In 1971, the Legislature enacted a major change in the existing law by passing Labor Code section 6304.5, which states that “[n]either this division nor any part of this division shall have any application to, nor be considered in, nor be admissible into, evidence in any personal injury or wrongful death action.” Additionally, the Legislature amended the definition of “employer” under section 6304 to remove the language concerning “direction” or “control” and simply defined an employer as being “[e]very person including any public service corporation, which has any natural person in service.” (See § 3300(c).) This amendment limited an employer, who was subject to the Labor Code duties, to only a person’s direct employer, removing any Labor Code responsibility for any entity that controlled the work but did not actually employ the injured person.

In interpreting this section, the reviewing courts were uniform in their analysis that section 6304.5 prohibited any evidence of OSHA or the Labor Code for any purpose in a civil trial against a third-party defendant. (See Widson v. International Harvester Co. (1984) 153 Cal.App.3d 45, 52; Spencer v. G.A. MacDonald Constr. Co. (1976) 63 Cal.App.3d 836, 857; Felmlee v. Falcon Cable TV (1995) 36 Cal.App.4th 1032, 1039.) Therefore, unless a lawsuit was against that person’s own employer, no evidence of OSHA nor the Labor Code could be used for any purpose in a wrongful death or personal injury action.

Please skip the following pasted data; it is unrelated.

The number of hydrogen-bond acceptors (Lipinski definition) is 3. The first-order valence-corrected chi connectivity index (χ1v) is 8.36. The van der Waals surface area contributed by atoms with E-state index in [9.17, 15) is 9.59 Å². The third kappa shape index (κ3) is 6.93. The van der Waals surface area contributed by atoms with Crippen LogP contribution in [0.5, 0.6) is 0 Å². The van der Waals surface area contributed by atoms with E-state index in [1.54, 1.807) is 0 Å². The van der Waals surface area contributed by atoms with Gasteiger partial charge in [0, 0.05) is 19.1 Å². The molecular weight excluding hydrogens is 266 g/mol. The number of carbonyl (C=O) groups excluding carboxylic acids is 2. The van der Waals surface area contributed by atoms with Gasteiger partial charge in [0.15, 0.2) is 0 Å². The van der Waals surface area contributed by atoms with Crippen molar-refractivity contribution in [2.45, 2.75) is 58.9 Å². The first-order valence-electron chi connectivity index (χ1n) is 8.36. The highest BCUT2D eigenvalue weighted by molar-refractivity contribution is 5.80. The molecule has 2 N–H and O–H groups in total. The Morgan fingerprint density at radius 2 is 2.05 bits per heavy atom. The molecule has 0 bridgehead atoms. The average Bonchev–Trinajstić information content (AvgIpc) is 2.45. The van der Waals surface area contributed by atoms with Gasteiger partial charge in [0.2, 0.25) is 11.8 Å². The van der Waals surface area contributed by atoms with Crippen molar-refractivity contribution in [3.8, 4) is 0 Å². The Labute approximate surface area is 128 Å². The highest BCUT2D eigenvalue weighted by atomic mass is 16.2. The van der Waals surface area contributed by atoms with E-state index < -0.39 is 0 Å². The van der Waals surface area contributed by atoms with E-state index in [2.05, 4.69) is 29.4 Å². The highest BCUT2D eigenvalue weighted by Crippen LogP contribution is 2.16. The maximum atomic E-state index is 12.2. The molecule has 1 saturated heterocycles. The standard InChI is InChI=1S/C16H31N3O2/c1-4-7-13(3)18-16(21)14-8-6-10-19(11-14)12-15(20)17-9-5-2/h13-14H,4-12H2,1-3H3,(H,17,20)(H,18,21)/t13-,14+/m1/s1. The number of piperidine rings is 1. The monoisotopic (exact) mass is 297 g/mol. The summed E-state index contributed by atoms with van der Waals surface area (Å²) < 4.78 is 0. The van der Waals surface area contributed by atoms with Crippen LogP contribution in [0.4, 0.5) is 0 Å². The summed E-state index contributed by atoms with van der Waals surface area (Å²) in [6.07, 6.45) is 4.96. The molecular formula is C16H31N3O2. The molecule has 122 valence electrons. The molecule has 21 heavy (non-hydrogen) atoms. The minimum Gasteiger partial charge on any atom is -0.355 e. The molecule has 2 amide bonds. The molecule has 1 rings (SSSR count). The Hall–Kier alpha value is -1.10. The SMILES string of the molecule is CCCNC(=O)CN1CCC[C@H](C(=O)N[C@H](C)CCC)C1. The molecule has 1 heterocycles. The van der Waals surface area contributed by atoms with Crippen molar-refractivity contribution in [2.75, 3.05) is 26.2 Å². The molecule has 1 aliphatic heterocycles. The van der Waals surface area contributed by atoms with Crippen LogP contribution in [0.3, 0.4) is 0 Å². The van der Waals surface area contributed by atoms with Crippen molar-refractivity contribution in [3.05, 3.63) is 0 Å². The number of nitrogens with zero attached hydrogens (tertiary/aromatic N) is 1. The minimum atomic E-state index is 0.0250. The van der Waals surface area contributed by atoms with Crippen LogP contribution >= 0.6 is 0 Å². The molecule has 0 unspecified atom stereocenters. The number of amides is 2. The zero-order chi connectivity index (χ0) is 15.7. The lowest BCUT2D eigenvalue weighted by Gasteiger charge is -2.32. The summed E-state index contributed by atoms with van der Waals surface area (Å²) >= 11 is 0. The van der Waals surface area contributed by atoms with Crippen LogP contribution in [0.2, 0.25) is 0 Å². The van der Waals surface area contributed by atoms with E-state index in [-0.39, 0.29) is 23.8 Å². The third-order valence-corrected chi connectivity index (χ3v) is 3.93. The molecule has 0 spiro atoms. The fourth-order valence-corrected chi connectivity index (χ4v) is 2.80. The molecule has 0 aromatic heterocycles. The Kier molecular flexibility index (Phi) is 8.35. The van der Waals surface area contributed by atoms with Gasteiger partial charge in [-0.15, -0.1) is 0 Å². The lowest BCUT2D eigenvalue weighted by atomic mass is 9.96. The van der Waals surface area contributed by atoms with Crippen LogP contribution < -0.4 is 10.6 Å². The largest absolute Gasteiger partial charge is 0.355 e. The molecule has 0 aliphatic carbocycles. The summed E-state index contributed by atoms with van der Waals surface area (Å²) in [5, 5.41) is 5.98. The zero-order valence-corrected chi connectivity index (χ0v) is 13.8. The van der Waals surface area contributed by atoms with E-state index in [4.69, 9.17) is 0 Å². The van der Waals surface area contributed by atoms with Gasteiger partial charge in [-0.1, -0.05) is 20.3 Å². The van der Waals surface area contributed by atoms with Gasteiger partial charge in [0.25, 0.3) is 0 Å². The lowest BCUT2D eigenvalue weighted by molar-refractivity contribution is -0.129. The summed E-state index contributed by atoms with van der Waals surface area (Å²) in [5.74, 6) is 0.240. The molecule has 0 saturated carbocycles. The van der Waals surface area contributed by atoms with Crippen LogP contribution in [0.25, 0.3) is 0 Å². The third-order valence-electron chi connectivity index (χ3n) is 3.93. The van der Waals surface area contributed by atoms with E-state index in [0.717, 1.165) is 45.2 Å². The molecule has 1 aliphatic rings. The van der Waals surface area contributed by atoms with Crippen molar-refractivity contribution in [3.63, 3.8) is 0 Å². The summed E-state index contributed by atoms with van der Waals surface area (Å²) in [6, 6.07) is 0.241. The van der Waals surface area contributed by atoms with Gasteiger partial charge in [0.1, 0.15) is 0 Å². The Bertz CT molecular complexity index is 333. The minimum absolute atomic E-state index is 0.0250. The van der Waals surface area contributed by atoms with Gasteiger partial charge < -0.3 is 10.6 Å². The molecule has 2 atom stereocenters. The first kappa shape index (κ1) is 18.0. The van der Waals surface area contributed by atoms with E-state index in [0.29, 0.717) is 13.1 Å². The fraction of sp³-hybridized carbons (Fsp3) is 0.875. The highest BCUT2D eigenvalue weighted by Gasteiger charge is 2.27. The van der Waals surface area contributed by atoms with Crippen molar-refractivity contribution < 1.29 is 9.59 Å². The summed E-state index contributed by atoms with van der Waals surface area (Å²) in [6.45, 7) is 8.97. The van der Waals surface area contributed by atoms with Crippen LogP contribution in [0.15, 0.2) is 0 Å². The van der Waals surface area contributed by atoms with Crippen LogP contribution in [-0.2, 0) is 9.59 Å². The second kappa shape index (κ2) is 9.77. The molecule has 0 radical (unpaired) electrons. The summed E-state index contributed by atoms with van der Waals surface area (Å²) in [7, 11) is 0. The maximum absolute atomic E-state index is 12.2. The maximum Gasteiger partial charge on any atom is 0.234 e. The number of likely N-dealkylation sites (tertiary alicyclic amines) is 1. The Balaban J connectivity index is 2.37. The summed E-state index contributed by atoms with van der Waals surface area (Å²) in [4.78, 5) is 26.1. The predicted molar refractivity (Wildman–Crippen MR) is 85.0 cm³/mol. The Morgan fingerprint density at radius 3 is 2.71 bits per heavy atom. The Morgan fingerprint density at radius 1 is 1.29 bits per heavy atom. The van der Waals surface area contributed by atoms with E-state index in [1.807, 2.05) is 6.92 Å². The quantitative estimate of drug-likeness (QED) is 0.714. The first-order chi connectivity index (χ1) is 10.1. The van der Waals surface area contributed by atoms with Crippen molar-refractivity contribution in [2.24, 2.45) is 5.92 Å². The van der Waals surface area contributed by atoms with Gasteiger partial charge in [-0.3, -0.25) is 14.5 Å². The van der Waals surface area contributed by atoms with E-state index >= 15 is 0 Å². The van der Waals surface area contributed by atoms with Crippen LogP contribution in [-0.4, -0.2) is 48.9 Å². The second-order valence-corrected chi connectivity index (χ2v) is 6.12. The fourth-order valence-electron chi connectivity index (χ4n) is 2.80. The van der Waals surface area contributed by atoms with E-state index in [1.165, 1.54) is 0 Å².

There was a movement in the Legislature to repeal the 1971 legislation, but such attempts failed on three separate occasions. (See AB 1170 (1972-1973 session); AB 149 (1974-1975 session); and AB 467 (1975-1976 session).)

1997 Amendments to Cal-OSHA Title 8 Regulations